Photo taken on Nov. 2, 2017 shows a local resident marinating beef imported from the United States, in Shanghai, east China. (Xinhua/Meng Dingbo)
Instead of stressing their own views, the United States and China should seek win-win solutions to their disputes, a veteran U.S. business leader said in a recent interview with Xinhua.
"The United States and China are the two biggest economies in the world ... We have to work together," Shirley Young said, pointing out that the two country's business interests are highly intertwined.
Young, 83, is a former vice president of U.S. automobile manufacturer General Motors (GM). She co-led the brand's entry into China in the 1980s.
PARTNERSHIP BRINGS WIN-WIN RESULTS
"Given the intertwined relationship and globalization, it's ridiculous to think we cannot work together," Young, an eyewitness to the evolution of China-U.S. economic relations over the past four decades, said.
A win-win situation is the basis for success and requires both sides to take into consideration each other's goals, the octogenarian said, adding that a partnership based on mutual respect allows both parties to win.
She called GM's success story in the Chinese market a good example of win-win cooperation between the two countries.
"In order to know what they want, you have to understand them and listen to what they say, instead of trying to push your point of view only," she said.
That willingness is key to forging good relationships not only in the economic sphere, but also in other sectors, she said.
The daughter of a Chinese diplomat, Young was born in Shanghai in 1935 but raised in the United States. She said she respected China throughout her upbringing though she didn't have any first-hand knowledge of the country until her first trip there.
Young had an analogy to describe the U.S. view toward China: "All of a sudden the little brother has become big and strong and equal ... in many ways, but still (the two of them) can live together in a peaceful way."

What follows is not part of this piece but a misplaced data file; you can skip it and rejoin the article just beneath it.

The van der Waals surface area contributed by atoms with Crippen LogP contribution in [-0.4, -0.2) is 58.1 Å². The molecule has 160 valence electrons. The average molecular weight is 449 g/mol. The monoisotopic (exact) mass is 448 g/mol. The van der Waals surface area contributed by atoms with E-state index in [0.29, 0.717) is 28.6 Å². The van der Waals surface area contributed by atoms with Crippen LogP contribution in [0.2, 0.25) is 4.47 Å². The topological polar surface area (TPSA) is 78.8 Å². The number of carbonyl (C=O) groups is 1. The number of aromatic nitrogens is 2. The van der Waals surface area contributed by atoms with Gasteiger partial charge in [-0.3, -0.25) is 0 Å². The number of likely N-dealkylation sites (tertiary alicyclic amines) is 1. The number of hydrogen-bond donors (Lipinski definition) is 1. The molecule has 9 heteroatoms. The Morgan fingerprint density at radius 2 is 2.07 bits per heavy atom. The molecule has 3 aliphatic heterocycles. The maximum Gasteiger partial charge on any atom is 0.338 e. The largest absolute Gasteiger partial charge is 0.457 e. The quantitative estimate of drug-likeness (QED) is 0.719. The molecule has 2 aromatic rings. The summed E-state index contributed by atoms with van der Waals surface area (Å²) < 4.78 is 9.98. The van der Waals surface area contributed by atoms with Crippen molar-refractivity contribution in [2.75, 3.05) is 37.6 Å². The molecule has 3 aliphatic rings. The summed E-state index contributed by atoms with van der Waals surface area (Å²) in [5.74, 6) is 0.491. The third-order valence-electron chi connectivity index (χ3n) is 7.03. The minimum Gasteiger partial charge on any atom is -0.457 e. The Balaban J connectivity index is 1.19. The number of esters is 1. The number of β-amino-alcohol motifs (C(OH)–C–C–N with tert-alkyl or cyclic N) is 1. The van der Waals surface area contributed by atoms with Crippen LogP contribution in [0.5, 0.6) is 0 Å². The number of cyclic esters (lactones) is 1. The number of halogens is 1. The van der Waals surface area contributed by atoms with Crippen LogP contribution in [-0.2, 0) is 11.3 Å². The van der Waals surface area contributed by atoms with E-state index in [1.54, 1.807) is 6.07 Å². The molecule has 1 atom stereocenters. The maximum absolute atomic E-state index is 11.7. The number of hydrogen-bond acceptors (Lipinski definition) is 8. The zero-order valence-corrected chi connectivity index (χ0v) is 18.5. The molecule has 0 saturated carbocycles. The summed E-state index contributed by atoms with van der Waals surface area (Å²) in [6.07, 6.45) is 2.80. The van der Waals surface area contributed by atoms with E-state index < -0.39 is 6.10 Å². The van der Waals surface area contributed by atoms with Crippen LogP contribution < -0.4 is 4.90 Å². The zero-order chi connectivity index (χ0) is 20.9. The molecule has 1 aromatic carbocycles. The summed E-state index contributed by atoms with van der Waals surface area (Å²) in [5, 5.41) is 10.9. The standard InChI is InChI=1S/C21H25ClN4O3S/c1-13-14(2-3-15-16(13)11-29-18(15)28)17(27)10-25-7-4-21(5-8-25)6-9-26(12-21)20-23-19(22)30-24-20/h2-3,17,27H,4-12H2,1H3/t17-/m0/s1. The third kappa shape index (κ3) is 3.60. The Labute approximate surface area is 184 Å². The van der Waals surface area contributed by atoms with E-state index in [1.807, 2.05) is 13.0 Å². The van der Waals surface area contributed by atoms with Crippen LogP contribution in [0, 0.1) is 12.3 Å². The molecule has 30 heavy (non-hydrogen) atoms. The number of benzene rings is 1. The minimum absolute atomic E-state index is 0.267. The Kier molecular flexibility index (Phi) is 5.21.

WHEN PEOPLE DETERMINE POLICIES
Young, who chairs the New York-based U.S.-China Cultural Institute, has devoted herself to promoting people-to-people exchanges, believing it is important for the West to understand Chinese people and Chinese culture since the development of China-U.S. relations will ultimately be determined by the people of the two countries.
"(If) you can work with the people ... then eventually policies will change because the people choose the leaders and the leaders reflect what the people think," she said.
The former businesswoman encouraged young Americans to travel to China and see with their own eyes what the country really is, rather than solely relying on China-related news in the U.S. media. They will find that the world is not as polarized as described by the media and the political rhetoric in the West, she said.
Rejecting the notion that the rise of China poses a threat to the rest of the world, Young said it is important for people in the West to understand China, whose culture is vastly different from theirs.
"China is such a big country with so many people. It's very much concerned about itself, not so much concerned about dominating the world -- that has been true throughout China's history," she said.